The Billfish Foundation was honored to be a part of Costa Sunglasses’ Conservation Village, within the Miami Boat Show this year. The venue provided the platform for many conservation organizations, including The Billfish Foundation (TBF) and marine regulatory agencies, to exhibit and share their conservation message with show visitors. TBF was able to talk about the various work we have been working on like tagging program and our recent age and growth work on Atlantic blue marlin.
The Village, popular with students of all ages, who seemed aware of the need for ocean conservation yet were unaware of the magnitude plastics already poses to our oceans. Once informed, they quickly embraced Costa’s Kick Plastic campaign, launched to mobilize a movement of reducing plastics overall, but specifically to reduce plastics in our oceans. Costa’s Kick Plastic campaign was highlighted in the Village and throughout the entire boat show including easy access to filtered-water stations placed at key points throughout the show. Costa offered 24-ounce aluminum water bottles for $10 to reduce plastics at the show and with each purchased bottle a Costa visor was given as an appreciation gift.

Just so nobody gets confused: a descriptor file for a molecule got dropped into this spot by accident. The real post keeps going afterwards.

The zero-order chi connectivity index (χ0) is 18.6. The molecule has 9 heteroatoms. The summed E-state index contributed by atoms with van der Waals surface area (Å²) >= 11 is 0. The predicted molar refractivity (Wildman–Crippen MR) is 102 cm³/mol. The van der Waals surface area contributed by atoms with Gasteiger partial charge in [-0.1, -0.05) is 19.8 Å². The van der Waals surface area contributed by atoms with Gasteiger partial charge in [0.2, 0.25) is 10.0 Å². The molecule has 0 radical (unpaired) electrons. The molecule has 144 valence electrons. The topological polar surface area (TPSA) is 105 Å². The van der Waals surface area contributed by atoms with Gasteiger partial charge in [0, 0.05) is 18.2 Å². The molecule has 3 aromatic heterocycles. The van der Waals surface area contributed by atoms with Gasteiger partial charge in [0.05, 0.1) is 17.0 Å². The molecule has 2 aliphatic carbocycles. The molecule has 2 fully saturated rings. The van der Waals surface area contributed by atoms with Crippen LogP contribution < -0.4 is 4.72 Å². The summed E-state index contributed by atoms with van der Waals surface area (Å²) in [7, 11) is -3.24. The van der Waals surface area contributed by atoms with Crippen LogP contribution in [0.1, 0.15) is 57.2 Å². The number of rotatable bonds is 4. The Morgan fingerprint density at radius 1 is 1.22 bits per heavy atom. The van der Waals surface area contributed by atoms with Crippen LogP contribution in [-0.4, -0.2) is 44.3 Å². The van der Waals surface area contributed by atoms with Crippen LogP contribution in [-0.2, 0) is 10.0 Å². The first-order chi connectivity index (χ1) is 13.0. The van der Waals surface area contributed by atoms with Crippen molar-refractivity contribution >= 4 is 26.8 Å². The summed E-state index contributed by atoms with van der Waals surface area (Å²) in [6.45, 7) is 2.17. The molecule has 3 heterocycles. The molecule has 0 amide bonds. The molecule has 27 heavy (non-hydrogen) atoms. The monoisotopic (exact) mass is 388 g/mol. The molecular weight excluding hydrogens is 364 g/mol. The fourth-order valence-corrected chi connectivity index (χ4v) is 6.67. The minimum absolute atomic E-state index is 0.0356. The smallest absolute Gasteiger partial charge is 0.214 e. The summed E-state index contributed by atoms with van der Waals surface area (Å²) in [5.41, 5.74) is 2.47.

“Raising awareness of existing and growing threats from plastics to our oceans is the first step”, said Andrew Cox, Costa’s Offshore Community Leader, “but engaging and motivating individuals to stop using plastics must follow.” He added a staggering fact, the equivalent of a garbage truck of plastic is dumped into the ocean every minute each day. He concluded by saying “if we don’t stop this practice, there could be more plastic in our oceans than fish, by weight, by 2050.” Already it is reported that one in four fish tested
TBF is emphasizing ocean threats from plastics and the importance of the Costa’s Kick Plastics campaign within our youth education publications and messaging. Drawing from the Kick Plastics campaign, steps young anglers can take while on the water and at the dock to reduce ocean treats from plastics will be included. Learn more about Costa’s conservation campaigns, like kick plastic here.